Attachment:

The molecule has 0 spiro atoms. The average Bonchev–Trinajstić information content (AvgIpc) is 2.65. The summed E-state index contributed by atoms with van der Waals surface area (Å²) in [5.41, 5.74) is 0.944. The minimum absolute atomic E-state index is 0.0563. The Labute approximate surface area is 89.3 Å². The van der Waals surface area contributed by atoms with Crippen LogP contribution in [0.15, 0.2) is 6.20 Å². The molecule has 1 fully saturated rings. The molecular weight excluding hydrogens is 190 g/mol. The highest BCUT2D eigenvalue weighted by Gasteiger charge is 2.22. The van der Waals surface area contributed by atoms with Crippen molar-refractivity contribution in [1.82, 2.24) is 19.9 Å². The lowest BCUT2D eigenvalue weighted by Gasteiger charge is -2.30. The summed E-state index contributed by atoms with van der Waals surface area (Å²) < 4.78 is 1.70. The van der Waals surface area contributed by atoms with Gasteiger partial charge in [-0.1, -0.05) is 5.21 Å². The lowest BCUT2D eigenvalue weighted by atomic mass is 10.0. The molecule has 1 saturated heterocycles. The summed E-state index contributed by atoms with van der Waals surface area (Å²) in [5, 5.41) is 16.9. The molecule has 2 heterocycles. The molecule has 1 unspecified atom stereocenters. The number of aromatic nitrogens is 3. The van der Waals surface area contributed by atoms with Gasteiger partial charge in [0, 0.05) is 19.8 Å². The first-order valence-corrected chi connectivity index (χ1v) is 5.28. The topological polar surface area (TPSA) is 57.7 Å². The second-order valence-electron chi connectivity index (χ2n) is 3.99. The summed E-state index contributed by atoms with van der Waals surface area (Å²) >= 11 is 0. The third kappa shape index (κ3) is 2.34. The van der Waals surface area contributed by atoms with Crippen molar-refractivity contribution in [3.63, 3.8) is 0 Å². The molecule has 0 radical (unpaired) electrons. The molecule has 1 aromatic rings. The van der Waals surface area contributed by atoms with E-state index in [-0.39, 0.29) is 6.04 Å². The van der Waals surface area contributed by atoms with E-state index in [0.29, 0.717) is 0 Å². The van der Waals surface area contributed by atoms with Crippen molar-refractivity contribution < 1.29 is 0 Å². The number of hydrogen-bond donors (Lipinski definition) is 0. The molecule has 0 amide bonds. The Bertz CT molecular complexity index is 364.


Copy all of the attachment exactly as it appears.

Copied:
The molecule has 0 spiro atoms. The average Bonchev–Trinajstić information content (AvgIpc) is 2.65. The summed E-state index contributed by atoms with van der Waals surface area (Å²) in [5.41, 5.74) is 0.944. The minimum absolute atomic E-state index is 0.0563. The Labute approximate surface area is 89.3 Å². The van der Waals surface area contributed by atoms with Crippen LogP contribution in [0.15, 0.2) is 6.20 Å². The molecule has 1 fully saturated rings. The molecular weight excluding hydrogens is 190 g/mol. The highest BCUT2D eigenvalue weighted by Gasteiger charge is 2.22. The van der Waals surface area contributed by atoms with Crippen molar-refractivity contribution in [1.82, 2.24) is 19.9 Å². The lowest BCUT2D eigenvalue weighted by Gasteiger charge is -2.30. The summed E-state index contributed by atoms with van der Waals surface area (Å²) < 4.78 is 1.70. The van der Waals surface area contributed by atoms with Gasteiger partial charge in [-0.1, -0.05) is 5.21 Å². The lowest BCUT2D eigenvalue weighted by atomic mass is 10.0. The molecule has 1 saturated heterocycles. The summed E-state index contributed by atoms with van der Waals surface area (Å²) in [5, 5.41) is 16.9. The molecule has 2 heterocycles. The molecule has 1 unspecified atom stereocenters. The number of aromatic nitrogens is 3. The van der Waals surface area contributed by atoms with Gasteiger partial charge in [0, 0.05) is 19.8 Å². The first-order valence-corrected chi connectivity index (χ1v) is 5.28. The topological polar surface area (TPSA) is 57.7 Å². The second-order valence-electron chi connectivity index (χ2n) is 3.99. The summed E-state index contributed by atoms with van der Waals surface area (Å²) >= 11 is 0. The third kappa shape index (κ3) is 2.34. The van der Waals surface area contributed by atoms with Crippen molar-refractivity contribution in [3.63, 3.8) is 0 Å². The molecule has 0 radical (unpaired) electrons. The molecule has 1 aromatic rings. The van der Waals surface area contributed by atoms with E-state index in [-0.39, 0.29) is 6.04 Å². The van der Waals surface area contributed by atoms with E-state index in [0.29, 0.717) is 0 Å². The van der Waals surface area contributed by atoms with Crippen molar-refractivity contribution < 1.29 is 0 Å². The number of hydrogen-bond donors (Lipinski definition) is 0. The molecule has 0 amide bonds. The Bertz CT molecular complexity index is 364.